Since most web pages are made of dozens of files (images, css, js), this makes web pages load faster overall.

Compare:

  • Opening 25 connections, one after another, and downloading 1 file through each connection (slowest)

  • Opening 1 connection and downloading 25 files through it (slow)

  • Opening 5 connections and downloading 5 files through each connection (fast)

  • Opening 25 connections and downloading 1 file through each connection (waste of resources)

So if you limit the number of connections or the number of requests too much, you will slow down your page load speeds.

Thanks hoopycat & hybinet.

Gonna give wireshark a try.

The main reason for limiting connections/request is that while I was doing performance testing using ab, autobench and httperf I saw that you could bring a server on its knees with that. Although compared to online available charts (for ab & autobench), my Linode512 did fairly well. All it takes is one punk to bring your server on it's knees or make you receive Linode alerts that your exceeding your outbound traffic rate (averaging 7.39 MB/s for the last 2 hours will make you receive those emails). I mainly want to prevent that.

Is there any rule of thumb for the number of files in a pageview (wordpress) to the number of connections to allow? Maybe limiting it to 3 connections as I have seen in some examples could reduce page load and 25 might be overdoing it?

Gonna experiment some more to see the influence of the number of workerconnections, workerprocesses and php-fpm children and spare_servers on performance.

You can't protect yourself from a really good attack. Large corporate sites are taken down to DDOS attacks and they have full time staff. So don't stress and be happy.

Now on the other hand… if I were to do this to your site:

ab -n 1000000 -k http://yoursite.com

is your site going to keep trying to answer 1000000 requests on one connection from one IP as fast as it can using all possible resources? You can set nginx limit_req to 20 requests per second so that no legitimate user could possibly hit your cap. Modern browsers only send 2-8 parallel requests simultaneously for resources and then wait til those resources are finished downloading and then request 2-8 more. So depending on your latency with a particular client and the sizes of the files and transfer speed, that's probably only a max of 10 requests per second. Unless of course you're a mile from the server requesting 0 byte files.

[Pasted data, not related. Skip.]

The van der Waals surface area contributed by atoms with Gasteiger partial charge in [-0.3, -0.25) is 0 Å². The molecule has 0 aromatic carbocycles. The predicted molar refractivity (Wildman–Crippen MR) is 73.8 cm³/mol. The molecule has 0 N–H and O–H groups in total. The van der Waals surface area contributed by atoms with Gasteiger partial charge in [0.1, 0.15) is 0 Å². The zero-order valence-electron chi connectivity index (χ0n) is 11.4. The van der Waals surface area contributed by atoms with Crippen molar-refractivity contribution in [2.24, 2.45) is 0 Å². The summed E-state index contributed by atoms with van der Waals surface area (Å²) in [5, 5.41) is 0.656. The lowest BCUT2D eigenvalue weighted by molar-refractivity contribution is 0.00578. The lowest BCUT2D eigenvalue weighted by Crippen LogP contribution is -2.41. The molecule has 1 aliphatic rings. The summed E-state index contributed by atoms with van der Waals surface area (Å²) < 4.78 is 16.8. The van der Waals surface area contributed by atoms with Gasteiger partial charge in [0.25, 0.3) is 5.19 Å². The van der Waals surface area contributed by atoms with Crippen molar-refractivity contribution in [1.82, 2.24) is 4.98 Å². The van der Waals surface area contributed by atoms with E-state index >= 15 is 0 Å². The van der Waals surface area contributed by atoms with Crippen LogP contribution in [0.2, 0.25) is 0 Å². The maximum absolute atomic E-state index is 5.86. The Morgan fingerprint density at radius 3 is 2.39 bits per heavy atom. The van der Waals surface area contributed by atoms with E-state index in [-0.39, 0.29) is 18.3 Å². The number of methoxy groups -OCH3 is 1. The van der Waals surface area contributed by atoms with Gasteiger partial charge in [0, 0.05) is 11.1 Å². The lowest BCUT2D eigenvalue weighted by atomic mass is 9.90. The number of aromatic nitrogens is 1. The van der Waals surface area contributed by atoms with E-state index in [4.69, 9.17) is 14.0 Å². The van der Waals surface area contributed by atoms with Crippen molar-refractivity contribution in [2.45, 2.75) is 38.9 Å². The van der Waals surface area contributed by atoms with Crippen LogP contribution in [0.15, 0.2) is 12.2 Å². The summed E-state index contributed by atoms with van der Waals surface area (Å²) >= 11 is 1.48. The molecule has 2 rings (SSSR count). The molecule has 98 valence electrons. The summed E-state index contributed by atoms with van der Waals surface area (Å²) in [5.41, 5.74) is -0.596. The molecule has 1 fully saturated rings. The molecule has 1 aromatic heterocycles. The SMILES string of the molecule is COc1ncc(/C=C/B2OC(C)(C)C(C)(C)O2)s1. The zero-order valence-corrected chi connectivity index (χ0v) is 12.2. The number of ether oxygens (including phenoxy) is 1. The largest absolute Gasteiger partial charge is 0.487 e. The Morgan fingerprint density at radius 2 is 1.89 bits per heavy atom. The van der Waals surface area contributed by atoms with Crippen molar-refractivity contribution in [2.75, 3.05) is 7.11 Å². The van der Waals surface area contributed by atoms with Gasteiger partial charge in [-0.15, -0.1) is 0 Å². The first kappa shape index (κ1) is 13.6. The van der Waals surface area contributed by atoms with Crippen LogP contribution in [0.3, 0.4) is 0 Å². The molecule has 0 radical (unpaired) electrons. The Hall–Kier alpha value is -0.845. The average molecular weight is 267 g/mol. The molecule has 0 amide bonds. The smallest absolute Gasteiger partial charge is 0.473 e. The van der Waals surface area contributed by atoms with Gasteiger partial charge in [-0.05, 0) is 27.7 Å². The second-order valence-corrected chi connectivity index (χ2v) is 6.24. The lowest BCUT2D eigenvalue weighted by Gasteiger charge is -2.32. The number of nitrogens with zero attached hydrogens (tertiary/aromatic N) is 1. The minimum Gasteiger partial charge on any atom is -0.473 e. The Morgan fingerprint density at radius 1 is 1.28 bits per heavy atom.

On the other hand, as we mentioned, modern browsers download 2-8 files at a time. The number has been going up. Especially if we use subdomains to increase the speed our page renders. That means that your server is opening 2-8 connections to a client at once. If I do this to your site:

ab -n 1000000 -k -c 1000 http://yoursite.com

is your server going to allow me to open 1000 connections to your server? nginx happens to be really good and handles thousands of connections quite well with low resources, but it still takes resources. If you're using apache2-prefork with phpmod then each connection is going to use more resources. Again though, ask yourself the question, what is the maximum number of open connections a legitimate user might open with my site and then pad it. A limitconn of 20 or 30 is pretty safe. (see https://calomel.org/nginx.html for their explanation of why they set this at 5) And one guy with ab won't be able to totally mess with your site.

A special case might be if a particular page will take huge resources. For example your site has a search system that uses mysql. Searching your whole site on mysql is pretty taxing, since mysql sucks at search. (see apache solr) That's much different resource-wise than downloading your css and js files. So you might want to limit_req to 0.333 requests per second but only on /search. One IP can make 1 search every 3 seconds, or they get a 503 page. (Hopefully a nice customized pretty and apologetic 503 page.) You can do that within nginx location definitions.

Both of those directives involve coming from 1 IP. If you piss off some guy with a botnet of thousands of nodes and each hits your server for the maximum number of connections coming from thousands of IPs, you're still going to be screwed.

Set them up, give them nice generous limits. Get some sleep.